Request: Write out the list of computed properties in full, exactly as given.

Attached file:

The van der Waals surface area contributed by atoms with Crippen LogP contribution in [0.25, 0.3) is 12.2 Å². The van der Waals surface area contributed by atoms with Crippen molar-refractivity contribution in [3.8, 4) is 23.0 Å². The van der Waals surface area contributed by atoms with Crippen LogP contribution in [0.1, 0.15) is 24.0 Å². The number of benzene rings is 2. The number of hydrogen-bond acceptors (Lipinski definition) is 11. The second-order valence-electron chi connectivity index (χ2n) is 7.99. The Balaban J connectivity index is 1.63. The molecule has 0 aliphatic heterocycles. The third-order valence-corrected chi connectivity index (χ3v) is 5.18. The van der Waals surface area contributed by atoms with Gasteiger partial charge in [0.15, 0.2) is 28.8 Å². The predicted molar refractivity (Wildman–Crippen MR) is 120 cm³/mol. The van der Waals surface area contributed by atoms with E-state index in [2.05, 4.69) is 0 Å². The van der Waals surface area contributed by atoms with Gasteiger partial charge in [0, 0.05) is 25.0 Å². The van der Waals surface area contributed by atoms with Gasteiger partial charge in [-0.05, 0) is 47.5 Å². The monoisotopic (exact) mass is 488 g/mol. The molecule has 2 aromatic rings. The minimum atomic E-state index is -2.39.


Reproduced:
The van der Waals surface area contributed by atoms with Crippen LogP contribution in [0.25, 0.3) is 12.2 Å². The van der Waals surface area contributed by atoms with Crippen molar-refractivity contribution in [3.8, 4) is 23.0 Å². The van der Waals surface area contributed by atoms with Crippen LogP contribution in [0.1, 0.15) is 24.0 Å². The number of benzene rings is 2. The number of hydrogen-bond acceptors (Lipinski definition) is 11. The second-order valence-electron chi connectivity index (χ2n) is 7.99. The Balaban J connectivity index is 1.63. The molecule has 0 aliphatic heterocycles. The third-order valence-corrected chi connectivity index (χ3v) is 5.18. The van der Waals surface area contributed by atoms with Gasteiger partial charge in [0.15, 0.2) is 28.8 Å². The predicted molar refractivity (Wildman–Crippen MR) is 120 cm³/mol. The van der Waals surface area contributed by atoms with E-state index in [2.05, 4.69) is 0 Å². The van der Waals surface area contributed by atoms with Gasteiger partial charge in [0, 0.05) is 25.0 Å². The van der Waals surface area contributed by atoms with Gasteiger partial charge in [-0.05, 0) is 47.5 Å². The monoisotopic (exact) mass is 488 g/mol. The molecule has 2 aromatic rings. The minimum atomic E-state index is -2.39.